Un-Timely Reporting Biases the Data

1  Simple Format: Old Data is Immutable

In figure 1, the blue curve shows the data that AZDHS put out on June 26. The height of the curve represents the number of deaths per day, while the area under the curve represents the cumulative number of deaths. The abscissa is the date on which the death was first reported.

The red curve shows the corresponding data that AZDHS put out a week earlier.

Figure 1: Data versus One-Week-Older Data, Reporting Date

This data has the useful property that old data points are considered immutable, and the graph changes over time only insofar as new points are added at the end. This is typical of time series data.

Because of this property, the curve tells you two things at a glance: The area under the curve is the cumulative number of deaths, and the height of the curve tells you the rate at which new deaths are being reported. These two interpretations are intimately related, exactly as we would expect in accordance with the fundamental theorem of calculus, since the shape of the curve doesn’t change except by tacking on new points at the end. In particular, you can clearly see a week’s worth of newly-reported data tacked on at the end.

2  Complicated Format: Old Data Gets Updated

Figure 2 is the same, except that the abscissa is the certified date, i.e. the date of death as shown on the death certificate (not the date on which it was first reported).

The blue data is not merely tacked on at the end. It updates the counts for previous days. Most of the updates apply to the most recent two weeks, but some go farther back, even as far back as March.

Figure 2: Data versus One-Week-Older Data, Certified Date

If you had looked at the red data when it came out, you might think that the death rate had declined rather steeply over the time period from June 2nd to June 16th, as indicated by the yellow guide line. However (!) when you look at the updated data, i.e. the blue data, you see that the actual death rate was increasing during this time period, as indicated by the cyan guide line.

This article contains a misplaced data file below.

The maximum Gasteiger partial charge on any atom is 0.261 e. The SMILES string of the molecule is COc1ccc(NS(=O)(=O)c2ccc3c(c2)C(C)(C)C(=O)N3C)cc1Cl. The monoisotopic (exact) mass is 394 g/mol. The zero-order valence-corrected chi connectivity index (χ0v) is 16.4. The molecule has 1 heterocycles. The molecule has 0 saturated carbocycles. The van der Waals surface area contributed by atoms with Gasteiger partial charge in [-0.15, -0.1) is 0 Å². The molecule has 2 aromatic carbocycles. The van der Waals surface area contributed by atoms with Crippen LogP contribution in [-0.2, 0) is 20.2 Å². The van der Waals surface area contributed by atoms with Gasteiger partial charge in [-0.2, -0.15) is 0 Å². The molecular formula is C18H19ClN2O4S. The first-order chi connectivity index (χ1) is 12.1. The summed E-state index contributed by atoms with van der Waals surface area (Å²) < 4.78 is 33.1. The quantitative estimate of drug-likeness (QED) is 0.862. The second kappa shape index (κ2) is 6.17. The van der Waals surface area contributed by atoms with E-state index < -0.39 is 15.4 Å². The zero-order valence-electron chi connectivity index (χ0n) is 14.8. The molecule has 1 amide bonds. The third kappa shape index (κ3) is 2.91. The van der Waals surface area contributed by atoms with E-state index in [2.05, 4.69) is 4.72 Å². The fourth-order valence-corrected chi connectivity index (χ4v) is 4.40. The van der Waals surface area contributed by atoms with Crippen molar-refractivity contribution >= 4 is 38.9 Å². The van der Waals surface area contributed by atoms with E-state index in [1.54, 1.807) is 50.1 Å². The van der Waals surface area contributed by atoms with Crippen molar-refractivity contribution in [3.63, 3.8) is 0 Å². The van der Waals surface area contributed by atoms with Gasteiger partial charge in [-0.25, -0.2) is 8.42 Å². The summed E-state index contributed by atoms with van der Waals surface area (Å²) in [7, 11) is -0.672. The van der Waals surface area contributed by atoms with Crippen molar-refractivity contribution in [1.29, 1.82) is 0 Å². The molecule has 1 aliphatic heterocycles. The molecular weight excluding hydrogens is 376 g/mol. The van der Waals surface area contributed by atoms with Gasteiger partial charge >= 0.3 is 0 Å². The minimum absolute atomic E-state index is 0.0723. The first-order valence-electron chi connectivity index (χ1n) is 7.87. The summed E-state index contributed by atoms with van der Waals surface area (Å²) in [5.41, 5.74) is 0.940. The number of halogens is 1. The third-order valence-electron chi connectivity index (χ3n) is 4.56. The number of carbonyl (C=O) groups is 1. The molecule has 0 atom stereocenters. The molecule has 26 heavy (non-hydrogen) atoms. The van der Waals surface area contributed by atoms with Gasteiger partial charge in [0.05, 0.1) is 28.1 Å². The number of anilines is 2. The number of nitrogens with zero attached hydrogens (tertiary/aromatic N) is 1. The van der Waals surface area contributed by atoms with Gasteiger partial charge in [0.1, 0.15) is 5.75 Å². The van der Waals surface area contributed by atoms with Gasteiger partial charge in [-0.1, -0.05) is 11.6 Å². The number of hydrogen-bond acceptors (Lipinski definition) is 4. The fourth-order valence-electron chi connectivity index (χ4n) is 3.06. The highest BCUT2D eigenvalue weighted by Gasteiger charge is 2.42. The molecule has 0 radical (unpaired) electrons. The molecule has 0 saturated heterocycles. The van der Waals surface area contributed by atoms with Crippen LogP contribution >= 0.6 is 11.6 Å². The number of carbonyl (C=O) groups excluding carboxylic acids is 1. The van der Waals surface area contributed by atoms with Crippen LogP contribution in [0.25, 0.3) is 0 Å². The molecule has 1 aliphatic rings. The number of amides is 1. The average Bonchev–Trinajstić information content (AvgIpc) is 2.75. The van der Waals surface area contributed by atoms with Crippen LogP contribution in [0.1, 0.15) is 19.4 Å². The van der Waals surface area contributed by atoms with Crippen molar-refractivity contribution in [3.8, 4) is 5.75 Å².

The decline in the red data was completely illusory. It resulted from the fact that many of the most recent deaths have not been reported yet. This is a bias that is built into the way the data is presented.

By the same token, it might appear that the blue data is sharply decreasing over the time period from June 15th to June 26, but it is a safe bet that this is completely illusory also.

3  Discussion

Note that the added area is the same in the two diagrams; it is just distributed differently. In both cases it represents one week’s worth of newly-reported deaths.

In one small sense, the data in figure 1 is easier to interpret, because you know where to look to find the newly added area. However, both diagrams are open to misinterpretation, due to not-very-timely reporting.

Death numbers are somewhat more reliable than “case” numbers based on testing. However, death is a lagging indicator, lagging behind the new infections by roughly 4 weeks. The reporting delays add to the lag. That means the consequences of the governor’s recent evil decisions will not show up in the death rates for another few weeks.

For planning and policymaking purposes, we need comprehensive, reliable, and timely testing, to tell us about the number of new infections. Alas, we don’t have that. Currently the testing is abysmally inadequate testing. We’re not even on a path to get what we need any time soon.